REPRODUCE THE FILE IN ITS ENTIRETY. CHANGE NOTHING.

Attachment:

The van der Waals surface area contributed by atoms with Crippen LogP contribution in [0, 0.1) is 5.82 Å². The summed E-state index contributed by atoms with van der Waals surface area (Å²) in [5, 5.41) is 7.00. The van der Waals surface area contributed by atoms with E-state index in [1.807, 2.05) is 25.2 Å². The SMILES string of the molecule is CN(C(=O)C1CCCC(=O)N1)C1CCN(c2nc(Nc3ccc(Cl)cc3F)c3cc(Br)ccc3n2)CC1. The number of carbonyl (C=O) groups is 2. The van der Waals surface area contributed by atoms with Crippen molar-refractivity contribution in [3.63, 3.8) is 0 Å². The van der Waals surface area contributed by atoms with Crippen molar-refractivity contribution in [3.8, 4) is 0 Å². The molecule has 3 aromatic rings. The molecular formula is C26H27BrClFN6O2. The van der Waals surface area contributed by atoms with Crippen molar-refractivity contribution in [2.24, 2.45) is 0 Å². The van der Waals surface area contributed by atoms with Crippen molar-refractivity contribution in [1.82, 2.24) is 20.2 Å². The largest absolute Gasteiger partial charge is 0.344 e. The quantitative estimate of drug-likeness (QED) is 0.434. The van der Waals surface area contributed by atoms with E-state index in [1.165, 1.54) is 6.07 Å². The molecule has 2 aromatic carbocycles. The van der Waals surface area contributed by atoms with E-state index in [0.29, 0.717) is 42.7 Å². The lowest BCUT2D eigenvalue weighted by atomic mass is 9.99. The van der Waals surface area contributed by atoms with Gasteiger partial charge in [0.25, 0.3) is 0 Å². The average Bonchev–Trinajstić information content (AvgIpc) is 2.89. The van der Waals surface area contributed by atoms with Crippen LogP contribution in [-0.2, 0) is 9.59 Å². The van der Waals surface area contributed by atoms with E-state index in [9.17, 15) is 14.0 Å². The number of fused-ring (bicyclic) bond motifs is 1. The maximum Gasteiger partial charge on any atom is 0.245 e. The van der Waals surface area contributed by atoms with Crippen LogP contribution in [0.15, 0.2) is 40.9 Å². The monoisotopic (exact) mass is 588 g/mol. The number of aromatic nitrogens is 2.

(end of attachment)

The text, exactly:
The van der Waals surface area contributed by atoms with Crippen LogP contribution in [0, 0.1) is 5.82 Å². The summed E-state index contributed by atoms with van der Waals surface area (Å²) in [5, 5.41) is 7.00. The van der Waals surface area contributed by atoms with E-state index in [1.807, 2.05) is 25.2 Å². The SMILES string of the molecule is CN(C(=O)C1CCCC(=O)N1)C1CCN(c2nc(Nc3ccc(Cl)cc3F)c3cc(Br)ccc3n2)CC1. The number of carbonyl (C=O) groups is 2. The van der Waals surface area contributed by atoms with Crippen molar-refractivity contribution in [3.63, 3.8) is 0 Å². The van der Waals surface area contributed by atoms with Crippen molar-refractivity contribution in [3.8, 4) is 0 Å². The molecule has 3 aromatic rings. The molecular formula is C26H27BrClFN6O2. The van der Waals surface area contributed by atoms with Crippen molar-refractivity contribution in [2.24, 2.45) is 0 Å². The van der Waals surface area contributed by atoms with Crippen molar-refractivity contribution in [1.82, 2.24) is 20.2 Å². The largest absolute Gasteiger partial charge is 0.344 e. The quantitative estimate of drug-likeness (QED) is 0.434. The van der Waals surface area contributed by atoms with E-state index in [1.165, 1.54) is 6.07 Å². The molecule has 2 aromatic carbocycles. The van der Waals surface area contributed by atoms with E-state index in [0.29, 0.717) is 42.7 Å². The lowest BCUT2D eigenvalue weighted by atomic mass is 9.99. The van der Waals surface area contributed by atoms with Gasteiger partial charge in [0.25, 0.3) is 0 Å². The average Bonchev–Trinajstić information content (AvgIpc) is 2.89. The van der Waals surface area contributed by atoms with Crippen LogP contribution in [-0.2, 0) is 9.59 Å². The van der Waals surface area contributed by atoms with E-state index in [9.17, 15) is 14.0 Å². The number of fused-ring (bicyclic) bond motifs is 1. The maximum Gasteiger partial charge on any atom is 0.245 e. The van der Waals surface area contributed by atoms with Crippen LogP contribution in [0.15, 0.2) is 40.9 Å². The monoisotopic (exact) mass is 588 g/mol. The number of aromatic nitrogens is 2.